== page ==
My wife had another disappointing raid on Sunday. I was wise enough to avoid this one; at raid time, there were 4 people in the raid. They eventually filled it, but with only one tank who knew the fight, and sure enough, it didn’t go anywhere. This time, they called it early, so my wife was asked if she and I wanted to go to LFR.
I was feeling a little guilty about not going, since the two people raiding it are my friends and can’t go during the normal guild times (not that the guild is raiding; I wouldn’t know either way). So I agreed. I had said here before I might be willing to do LFR this expansion, since I refused to last one, so I figured I’d make good on my word and give it a go.
As I’m sure all of you already know, it was a shameful exercise. There were times I was at the top of the meter, and overall I was around 6th or 7th. There’s just no reason I should be that high. I don’t know about DPSing; I can generally follow my rotation on my elemental shammy, but I made tons of mistakes, this being my first time seeing virtually all of the trash and bosses.
We did two LFRs, the entirety of Mogu’shan Vaults. I can see why no one knows how to do the fights the right way. In another perfect example of Blizzard’s pedagogy, LFR does not teach you anything practical about raiding, in the same way that leveling teaches you nothing about end game, normal dungeons teach you nothing about heroics, and heroics teach you little about raiding. Each stage of the game requires a complete rewrite of behavior, knowledge, and performance, so it’s no wonder that so many people are unprepared for entry-level raids.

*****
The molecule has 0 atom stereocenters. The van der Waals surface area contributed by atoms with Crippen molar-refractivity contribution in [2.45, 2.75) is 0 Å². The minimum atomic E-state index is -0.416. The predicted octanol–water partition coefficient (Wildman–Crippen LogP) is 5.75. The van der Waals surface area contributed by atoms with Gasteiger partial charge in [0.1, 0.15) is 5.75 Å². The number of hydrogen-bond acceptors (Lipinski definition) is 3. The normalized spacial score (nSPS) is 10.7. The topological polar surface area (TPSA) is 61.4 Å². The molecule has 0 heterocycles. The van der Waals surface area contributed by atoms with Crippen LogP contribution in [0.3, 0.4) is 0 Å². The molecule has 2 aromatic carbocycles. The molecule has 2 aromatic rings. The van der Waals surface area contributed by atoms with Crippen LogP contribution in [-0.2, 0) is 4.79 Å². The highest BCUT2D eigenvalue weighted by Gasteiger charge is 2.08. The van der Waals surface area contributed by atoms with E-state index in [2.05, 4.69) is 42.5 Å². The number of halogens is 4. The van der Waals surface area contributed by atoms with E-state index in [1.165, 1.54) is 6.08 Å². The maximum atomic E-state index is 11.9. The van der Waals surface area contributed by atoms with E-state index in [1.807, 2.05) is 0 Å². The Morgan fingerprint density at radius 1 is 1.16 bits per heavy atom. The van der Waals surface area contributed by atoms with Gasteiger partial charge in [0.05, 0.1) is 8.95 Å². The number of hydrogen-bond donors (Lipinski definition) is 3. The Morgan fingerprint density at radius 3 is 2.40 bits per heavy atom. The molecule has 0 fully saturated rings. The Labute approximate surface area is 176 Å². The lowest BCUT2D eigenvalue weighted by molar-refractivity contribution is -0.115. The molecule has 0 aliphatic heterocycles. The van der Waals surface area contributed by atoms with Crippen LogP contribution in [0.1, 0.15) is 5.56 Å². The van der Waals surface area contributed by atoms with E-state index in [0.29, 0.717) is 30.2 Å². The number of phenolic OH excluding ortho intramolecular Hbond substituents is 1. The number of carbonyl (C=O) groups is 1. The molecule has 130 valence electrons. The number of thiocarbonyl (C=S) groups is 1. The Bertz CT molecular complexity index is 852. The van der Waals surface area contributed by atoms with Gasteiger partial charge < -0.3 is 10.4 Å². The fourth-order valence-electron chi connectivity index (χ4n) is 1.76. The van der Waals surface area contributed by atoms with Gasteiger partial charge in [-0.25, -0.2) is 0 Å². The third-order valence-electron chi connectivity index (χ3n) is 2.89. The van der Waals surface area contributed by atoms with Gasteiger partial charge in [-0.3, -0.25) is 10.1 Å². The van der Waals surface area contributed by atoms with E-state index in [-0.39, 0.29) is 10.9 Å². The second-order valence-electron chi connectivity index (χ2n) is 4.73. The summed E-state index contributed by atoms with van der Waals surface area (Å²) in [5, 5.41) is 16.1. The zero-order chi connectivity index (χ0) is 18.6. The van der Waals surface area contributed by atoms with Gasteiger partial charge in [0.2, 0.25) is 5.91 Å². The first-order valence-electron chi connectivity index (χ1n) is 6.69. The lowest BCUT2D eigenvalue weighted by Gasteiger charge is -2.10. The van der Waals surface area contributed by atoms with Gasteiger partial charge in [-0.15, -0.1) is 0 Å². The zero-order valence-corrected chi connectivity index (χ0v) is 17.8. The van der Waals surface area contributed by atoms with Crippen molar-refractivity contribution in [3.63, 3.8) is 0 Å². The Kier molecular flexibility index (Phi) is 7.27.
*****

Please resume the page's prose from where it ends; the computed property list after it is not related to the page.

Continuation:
On top of that, I got 5 pieces of loot from the first 4 bosses. I didn’t know not to roll your bonus loot if you got a piece, so I got a duplicate cape. I realize this is not the normal loot experience, but the ease of fights and distribution of loot reaffirmed everything I’d read about LFR; it’s a brightly-colored loot pinata.
I might as well have been blindfolded, swinging a bat at a candy-filled paper-maché donkey, since I was basically blindly mashing my rotation, forgetting at times to keep flame shock up while pounding the boss with my fire incarnation form and, thus, wasting tons of dps from lost auto-crits (that only happened a few times, but still…). The fact that people were below me – significantly below me – really distresses me about participating in such a gameplay experience. Is it fun to have virtually no chance of failure? After all, we didn’t wipe a single time, and I only died twice, and once because I was stunned in a floor effect and once because I didn’t realize how far out the Flank effect hit you (I assumed it was a little closer and didn’t get out of the way the first time).
Is it fun to be automatically “rewarded” (I use quotes because being given something for nothing isn’t really a reward, it’s a gift) for performing beneath the tanks? Is our dopamine response really so careless as to give us joy for not really contributing anything? I just don’t know.
One of my buddy’s complaints about our very short-lived excursion into Planetside 2 was that “he didn’t feel like he was contributing.” He wasn’t enjoying it precisely because he knew he wasn’t doing enough. Of course, he was brand new and needed to cut himself some slack, but still; isn’t that proof enough that people can’t be having fun doing LFR? Is it just for the gear, then? Another mindless activity to meet gear requirements to actually raid? Is LFR just a once-a-week daily? It seems so.
None of this is to say I wouldn’t do LFR again if asked by my wife. I was contributing; 6th or 7th out of 17 isn’t bad for a first time, inexperienced dpser. But I won’t do it of my own volition, that’s for sure. I can crash a kid’s party and beat the hell out of a real pinata if I really want that experience.
Stubborn (and underwhelmed)